Road Trips

Explore the St. Johns River on a Super-Comfortable Houseboat

It's a wonderful river to explore by boat, because there are so many ecosystems—rivers, lakes, creeks and springs—that are all connected.

By Pam Daniel March 1, 2018 Published in the March 2018 issue of Sarasota Magazine

Christy nielsen sunset photo high  resolution 800 x 600 pixels  1  ovqdt0

Sunset paints the St. Johns River setting in colorful hues.

My daughter loves boating and nature, but she also has a penchant for posh hotels. When we invited her, her husband and their 2-year-old daughter to spend a weekend traveling the St. Johns River on a houseboat, she worried the accommodations would be too rustic for her taste. They arrived at Holly Bluff Marina in Deland before we did and I got a call from the deck of our boat, the 65-foot-long Lady St. Johns. “The boat is magnificent,” she exclaimed. “Magnificent!

Spacious and immaculate, our houseboat felt as much like a house as a boat. Equipped with everything from a dishwasher, oven and microwave to two flat-screen TVs, it boasted a comfortable living/dining area, two cozy staterooms and two full bathrooms with roomy showers. Best of all were the outside areas—two decks downstairs, fore and aft, and the entire upper deck, much of it under shade, including the wet bar, table and chairs and a flybridge, which allowed us to drive from upstairs as well as inside the cabin.

Yet as much as we embraced the luxury, plunging into primitive Florida made our journey up the St. Johns unforgettable. The river is Florida’s longest and one of the few in the United States to flow north. We traveled only 35 of its 350 miles in our two days, much of them passing through the Ocala National Forest, its emerald-green shores lined with cabbage palms, oaks and cypress trees, or by the occasional little fish camp, where weathered old cabins stood next to modern vacation homes.

We’d been assured you didn’t need navigational experience to drive the houseboat, but when I saw how big it was, I was glad we’d brought my nephew, who’s captained small boats since he was a teen. He aced the 15-minute training course and maneuvered under bridges, through crowds of small boats at the spring we visited and across a 15-mile-wide stretch of Lake George without incident, but some other boaters who left the afternoon we did weren’t so fortunate. One—a boisterous group on a bachelor-party weekend—ran up on the shore and had to be towed back to the marina; another destroyed two props in shallow water.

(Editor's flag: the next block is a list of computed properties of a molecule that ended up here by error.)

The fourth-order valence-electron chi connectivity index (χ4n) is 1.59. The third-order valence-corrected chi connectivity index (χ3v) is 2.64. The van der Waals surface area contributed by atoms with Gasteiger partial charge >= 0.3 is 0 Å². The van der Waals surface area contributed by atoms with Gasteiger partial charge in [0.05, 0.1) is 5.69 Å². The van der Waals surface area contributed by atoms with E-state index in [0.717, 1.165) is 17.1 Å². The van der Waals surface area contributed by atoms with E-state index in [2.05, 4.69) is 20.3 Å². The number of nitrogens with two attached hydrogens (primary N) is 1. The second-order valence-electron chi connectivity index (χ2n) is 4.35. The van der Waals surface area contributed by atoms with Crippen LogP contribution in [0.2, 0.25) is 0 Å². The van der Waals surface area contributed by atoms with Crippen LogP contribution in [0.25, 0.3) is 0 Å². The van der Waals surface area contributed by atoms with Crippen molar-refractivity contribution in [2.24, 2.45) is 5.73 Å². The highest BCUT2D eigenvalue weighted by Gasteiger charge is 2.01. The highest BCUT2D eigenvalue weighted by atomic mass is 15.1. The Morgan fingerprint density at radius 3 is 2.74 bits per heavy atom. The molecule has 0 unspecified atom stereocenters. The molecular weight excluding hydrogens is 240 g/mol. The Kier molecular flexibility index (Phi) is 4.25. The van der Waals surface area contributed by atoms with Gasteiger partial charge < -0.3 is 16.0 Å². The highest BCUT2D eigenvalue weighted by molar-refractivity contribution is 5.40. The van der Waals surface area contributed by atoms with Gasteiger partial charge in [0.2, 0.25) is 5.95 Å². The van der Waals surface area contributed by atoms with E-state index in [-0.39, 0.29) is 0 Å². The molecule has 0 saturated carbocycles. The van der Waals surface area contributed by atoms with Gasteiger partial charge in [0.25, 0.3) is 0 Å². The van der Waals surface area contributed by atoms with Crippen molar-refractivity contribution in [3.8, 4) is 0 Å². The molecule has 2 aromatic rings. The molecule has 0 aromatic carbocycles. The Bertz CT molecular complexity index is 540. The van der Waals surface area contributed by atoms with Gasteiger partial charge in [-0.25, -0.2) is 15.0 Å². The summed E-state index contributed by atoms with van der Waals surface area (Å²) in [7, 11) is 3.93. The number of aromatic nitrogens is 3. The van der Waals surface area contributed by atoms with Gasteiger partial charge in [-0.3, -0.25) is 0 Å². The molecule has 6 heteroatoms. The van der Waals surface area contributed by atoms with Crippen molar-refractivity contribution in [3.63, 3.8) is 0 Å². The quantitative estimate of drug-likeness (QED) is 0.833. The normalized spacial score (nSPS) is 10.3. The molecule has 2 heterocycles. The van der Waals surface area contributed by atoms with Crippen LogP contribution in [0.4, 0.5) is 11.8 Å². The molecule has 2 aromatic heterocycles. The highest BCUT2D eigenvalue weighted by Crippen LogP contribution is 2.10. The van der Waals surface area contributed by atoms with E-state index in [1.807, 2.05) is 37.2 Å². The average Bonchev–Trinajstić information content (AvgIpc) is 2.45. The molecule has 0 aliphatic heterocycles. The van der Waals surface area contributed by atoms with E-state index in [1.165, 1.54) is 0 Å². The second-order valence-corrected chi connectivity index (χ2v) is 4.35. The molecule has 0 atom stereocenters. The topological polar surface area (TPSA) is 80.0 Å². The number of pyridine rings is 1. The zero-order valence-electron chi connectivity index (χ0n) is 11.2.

In 1774, explorer and author Charles Bartram spent months navigating the river, and the scenes he recorded—floating islands of water lettuce, alligators basking on the shore, crystalline springs and hundreds of species of birds, from kingfishers to bald eagles—all unfolded before our eyes. True, my nephew, who slept on the top deck the first night, didn’t have a wolf creep aboard and steal a stringer of fish next to his head, as Bartram did. But after he scrambled up an oak tree to tie our houseboat to some branches, we dined under a full golden moon and admired an infinity of bright stars, just as Bartram and his companions had. 

On our second day, we got up at sunrise and by 9 a.m. had arrived at the Silver Glen Springs, said to be Florida’s clearest freshwater spring. In the summer, it can be crowded with visitors, but for several hours on this December morning, it was only us and an infinity of cormorants, anhingas, herons and other birds perched in the leafy trees that edge the springs. We dove into the cool waters, marveling at their light-laced turquoise depths, and took to the paddleboards, venturing down a narrow creek and spotting turtles and an otter. By noon, other boats had arrived. Everyone waved and smiled, and a young woman in a bright-red bikini kayaked over to ask if she could charge her phone in our cabin. 

We left in late afternoon, and at sunset again tied up to a tree, then barbecued steaks and sat outside for hours. We never thought about turning on the TVs; hooting owls and splashing fish were the only soundtrack we needed. When we pulled back into the marina at noon the next day, I thought about Marjorie Kinnan Rawlings’ Cross Creek, which chronicles her life in a rural Florida town during the 1930s. She wrote that a Cracker friend persuaded her to venture down the St. Johns on a small wooden boat.

“The river life is the finest kind of life,” he declared. “You couldn’t get you no better life than the river.”

Holly Bluff Marina has a fleet of well-maintained houseboats and a service-oriented staff; rates for a weekend start at around $1,800. 

Insider Info

From Shannon Blankenship, outreach director, St. Johns Riverkeeper

“The St. Johns is one of the laziest rivers in the world. Called ‘The River of Lakes,’ it creeps through wide expanses—'the lakes'—and narrow passages that connect them. It’s both salty and fresh, fed by freshwater and saltwater springs bubbling below the surface.”

“It’s a wonderful river to explore by boat, because there are so many ecosystems—rivers, lakes, creeks and springs—all connected.”

“Florida’s springs are one of the wonders of the world. When you swim in them, you’re swimming in the Florida aquifer, that enormous reservoir of fresh water under the earth.” 

“Hike the 9.6-mile St. Francis Trail to see what’s called Ghost Towns, where a few relics remain of towns that thrived during the steamboat era. At Hontoon Island State Park, you’ll see replicas of three totem poles that were found preserved in river muck—the only ancient totem poles discovered outside the Pacific Northwest. And the Blackwater Inn in Astor is a great place to enjoy seafood while you look out over the river. Take the inn’s cruise down beautiful, shaded Blue Creek.” 

Filed under
Show Comments